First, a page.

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Suddenly, up through the forest gloaming,
I saw you as you passed
O close the door and mark
THE EDUCATED PERSON
BY EDWARD YEOMANS
BECAUSE you believe in a good cause, perience as a practitioner in the schools. said Dr. Johnson, is no reason why you He has been engaged in the workshop should feel called upon to defend it, for and market-place and, like any man by your manner of defense you may do so employed, has gone about on all your cause much harm. This, however, kinds of errands and has met all kinds of is a case where, in multitude of counsel, people, in the cities and in the counthere may be some wisdom. Some kind try and in small towns -magnates, busiof answer may evolve from the discus- ness people, professional people, teachsion of the above topic, which will be ers, skilled and unskilled workmen, better than a pontifical statement from and children. a person who has no doubt at all about The public schools and the parochial his qualification to give an irrefutable schools are engaged in pouring out milopinion, like the old Doctor himself. lions, and have been for years, -and
And if nothing does emerge; if there the private schools and colleges and is no precipitate which you can filter out technical schools, thousands; and any from the cubic contents of words, and man going his way in and out among weigh; and if that precipitate is not some the inhabitants of the earth meets kind of yeast which, added to the pres- them, talks to them, dines with them, ent educational dough, will help it to employs them; and in all sorts of ways rise, then let us admit that something gets the taste of them, and a good many ex cathedra is needed.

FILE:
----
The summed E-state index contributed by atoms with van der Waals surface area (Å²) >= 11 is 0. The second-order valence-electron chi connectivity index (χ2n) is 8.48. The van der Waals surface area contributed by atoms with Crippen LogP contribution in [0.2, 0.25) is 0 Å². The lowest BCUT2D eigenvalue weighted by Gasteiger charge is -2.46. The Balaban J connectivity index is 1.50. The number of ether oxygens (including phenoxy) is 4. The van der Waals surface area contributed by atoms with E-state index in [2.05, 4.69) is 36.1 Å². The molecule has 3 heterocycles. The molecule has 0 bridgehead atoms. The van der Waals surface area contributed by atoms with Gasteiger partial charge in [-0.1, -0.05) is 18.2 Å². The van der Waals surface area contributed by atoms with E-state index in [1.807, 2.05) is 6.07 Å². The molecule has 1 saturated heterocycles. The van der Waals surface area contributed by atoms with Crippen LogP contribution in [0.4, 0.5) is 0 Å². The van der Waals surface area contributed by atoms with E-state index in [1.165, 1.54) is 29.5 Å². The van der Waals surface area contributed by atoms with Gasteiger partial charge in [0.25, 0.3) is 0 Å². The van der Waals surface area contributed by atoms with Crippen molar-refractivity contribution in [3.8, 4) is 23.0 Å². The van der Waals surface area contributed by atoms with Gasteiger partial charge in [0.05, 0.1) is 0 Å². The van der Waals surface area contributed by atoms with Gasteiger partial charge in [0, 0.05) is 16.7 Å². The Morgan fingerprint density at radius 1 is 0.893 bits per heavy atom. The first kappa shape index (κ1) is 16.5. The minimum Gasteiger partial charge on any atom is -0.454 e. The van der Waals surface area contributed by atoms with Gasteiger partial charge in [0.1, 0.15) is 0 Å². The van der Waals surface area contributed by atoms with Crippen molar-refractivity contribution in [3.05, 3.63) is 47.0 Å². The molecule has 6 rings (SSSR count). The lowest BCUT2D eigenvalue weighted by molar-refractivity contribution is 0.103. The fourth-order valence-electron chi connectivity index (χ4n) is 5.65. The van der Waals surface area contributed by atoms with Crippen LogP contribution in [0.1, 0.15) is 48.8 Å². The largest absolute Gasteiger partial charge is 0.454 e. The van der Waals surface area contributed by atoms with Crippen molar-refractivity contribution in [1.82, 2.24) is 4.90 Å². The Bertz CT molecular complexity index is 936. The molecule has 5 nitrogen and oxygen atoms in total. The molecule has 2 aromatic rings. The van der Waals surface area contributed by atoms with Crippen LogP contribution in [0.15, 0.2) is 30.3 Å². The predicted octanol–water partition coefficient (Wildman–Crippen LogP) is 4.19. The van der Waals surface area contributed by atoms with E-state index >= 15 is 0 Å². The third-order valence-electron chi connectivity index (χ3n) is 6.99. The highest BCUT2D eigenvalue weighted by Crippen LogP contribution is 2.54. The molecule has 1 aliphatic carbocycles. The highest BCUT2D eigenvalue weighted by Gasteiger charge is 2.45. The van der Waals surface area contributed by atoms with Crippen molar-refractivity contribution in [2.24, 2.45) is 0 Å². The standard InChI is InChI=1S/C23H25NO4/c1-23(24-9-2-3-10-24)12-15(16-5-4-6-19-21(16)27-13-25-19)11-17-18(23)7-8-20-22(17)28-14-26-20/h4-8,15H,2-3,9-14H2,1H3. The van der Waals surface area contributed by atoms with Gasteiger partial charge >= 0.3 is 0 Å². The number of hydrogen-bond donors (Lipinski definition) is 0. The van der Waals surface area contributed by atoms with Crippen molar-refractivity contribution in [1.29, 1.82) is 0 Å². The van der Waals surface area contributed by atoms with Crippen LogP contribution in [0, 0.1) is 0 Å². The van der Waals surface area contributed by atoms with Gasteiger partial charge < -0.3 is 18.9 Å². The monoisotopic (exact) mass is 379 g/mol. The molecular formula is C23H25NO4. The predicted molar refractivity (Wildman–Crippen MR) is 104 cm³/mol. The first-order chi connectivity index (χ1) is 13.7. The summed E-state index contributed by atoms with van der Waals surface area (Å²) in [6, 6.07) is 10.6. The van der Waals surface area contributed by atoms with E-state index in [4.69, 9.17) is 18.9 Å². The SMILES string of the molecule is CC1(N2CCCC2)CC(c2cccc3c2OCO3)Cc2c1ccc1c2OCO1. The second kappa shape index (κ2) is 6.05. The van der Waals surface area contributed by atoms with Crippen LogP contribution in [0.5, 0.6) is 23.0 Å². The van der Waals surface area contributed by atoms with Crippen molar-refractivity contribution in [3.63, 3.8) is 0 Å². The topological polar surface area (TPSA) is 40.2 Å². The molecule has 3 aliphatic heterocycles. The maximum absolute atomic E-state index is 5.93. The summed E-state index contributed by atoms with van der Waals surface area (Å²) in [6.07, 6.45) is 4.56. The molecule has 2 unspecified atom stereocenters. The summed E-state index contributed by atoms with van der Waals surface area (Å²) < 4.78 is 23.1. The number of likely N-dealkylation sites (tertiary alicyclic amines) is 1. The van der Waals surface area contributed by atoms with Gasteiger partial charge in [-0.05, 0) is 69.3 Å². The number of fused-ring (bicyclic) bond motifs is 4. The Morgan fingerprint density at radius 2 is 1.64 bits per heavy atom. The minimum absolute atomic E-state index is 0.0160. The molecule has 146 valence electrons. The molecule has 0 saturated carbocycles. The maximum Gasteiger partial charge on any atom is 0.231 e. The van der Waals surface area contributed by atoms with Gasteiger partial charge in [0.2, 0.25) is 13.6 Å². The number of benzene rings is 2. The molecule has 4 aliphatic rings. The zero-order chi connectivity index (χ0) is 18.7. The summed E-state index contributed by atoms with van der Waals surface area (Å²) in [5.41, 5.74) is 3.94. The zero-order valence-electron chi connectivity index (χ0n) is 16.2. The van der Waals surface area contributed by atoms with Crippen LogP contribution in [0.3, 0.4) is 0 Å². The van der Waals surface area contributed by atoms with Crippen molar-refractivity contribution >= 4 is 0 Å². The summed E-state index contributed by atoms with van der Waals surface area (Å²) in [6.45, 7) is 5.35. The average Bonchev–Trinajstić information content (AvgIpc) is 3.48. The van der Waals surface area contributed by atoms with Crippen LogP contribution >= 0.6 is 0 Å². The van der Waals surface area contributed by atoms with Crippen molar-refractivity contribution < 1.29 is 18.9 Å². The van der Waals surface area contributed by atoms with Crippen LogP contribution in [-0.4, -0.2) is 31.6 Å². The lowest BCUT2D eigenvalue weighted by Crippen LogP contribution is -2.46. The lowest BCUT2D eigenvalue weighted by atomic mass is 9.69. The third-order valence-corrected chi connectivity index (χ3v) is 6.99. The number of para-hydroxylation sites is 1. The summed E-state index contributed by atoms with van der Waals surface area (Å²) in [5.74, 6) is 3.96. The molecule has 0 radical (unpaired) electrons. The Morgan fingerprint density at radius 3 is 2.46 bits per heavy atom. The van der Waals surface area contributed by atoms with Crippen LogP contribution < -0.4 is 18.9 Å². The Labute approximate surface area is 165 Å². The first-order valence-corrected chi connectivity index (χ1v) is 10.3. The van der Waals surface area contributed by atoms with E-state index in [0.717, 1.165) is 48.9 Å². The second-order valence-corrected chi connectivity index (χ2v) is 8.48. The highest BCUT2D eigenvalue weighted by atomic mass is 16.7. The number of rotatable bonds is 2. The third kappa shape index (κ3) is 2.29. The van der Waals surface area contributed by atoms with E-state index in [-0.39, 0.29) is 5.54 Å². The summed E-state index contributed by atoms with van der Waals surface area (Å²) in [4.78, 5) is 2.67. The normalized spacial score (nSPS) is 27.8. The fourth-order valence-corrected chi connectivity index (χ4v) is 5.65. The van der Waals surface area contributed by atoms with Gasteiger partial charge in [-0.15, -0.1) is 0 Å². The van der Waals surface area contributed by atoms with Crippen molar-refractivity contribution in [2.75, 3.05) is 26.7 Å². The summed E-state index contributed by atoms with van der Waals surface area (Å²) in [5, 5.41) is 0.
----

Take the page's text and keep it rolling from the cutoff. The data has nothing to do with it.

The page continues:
cross-sections for careful examination. This contributor pretends to no ex- He sees them in offices, in shops, in
of a person,
schools, in clubs, in churches, on trains
II and on street-cars and on street corners, and in their homes — city, suburban, The most comprehensive sentence in and country.
H. G. Wells's Outline of History - the Each one registers. They 'punch sentence which ‘pulls the whole picture your time-clock,' so to speak, and on the together,' as the painters say — is this: dial there is an impression. It is a dial 'It has always been a race between eduyou have fixed up for yourself - an old cation and catastrophe.' one, with the old marks on it pasted This is biologically, ethnologically, over with new ones; and there are two and nationally proved. And it can be main divisions, one marked 'satisfac- individually proved, if, by education, tory,'and the other, “unsatisfactory.' you mean something fundamental,
Some people have the words 'useful' something intrinsic, something almost and ‘not useful' (to them); and some instinctive, and do not mean something
( have the words 'interesting' and ‘unin- external, something decorative, someteresting'; and, perhaps, some, 'edu- thing pinned on.
‘ cated' and 'uneducated'; and a few And if this is true, then what constimay go so far as to divide their dial into tutes an educated person'to-day is an 'good' and 'bad.' But that is about the exceedingly important question, both limit of presumption.
for the individual and for his nation. But if you have satisfactory' and If an educated person is just any kind 'unsatisfactory,' that means, of course,
say a person with a rea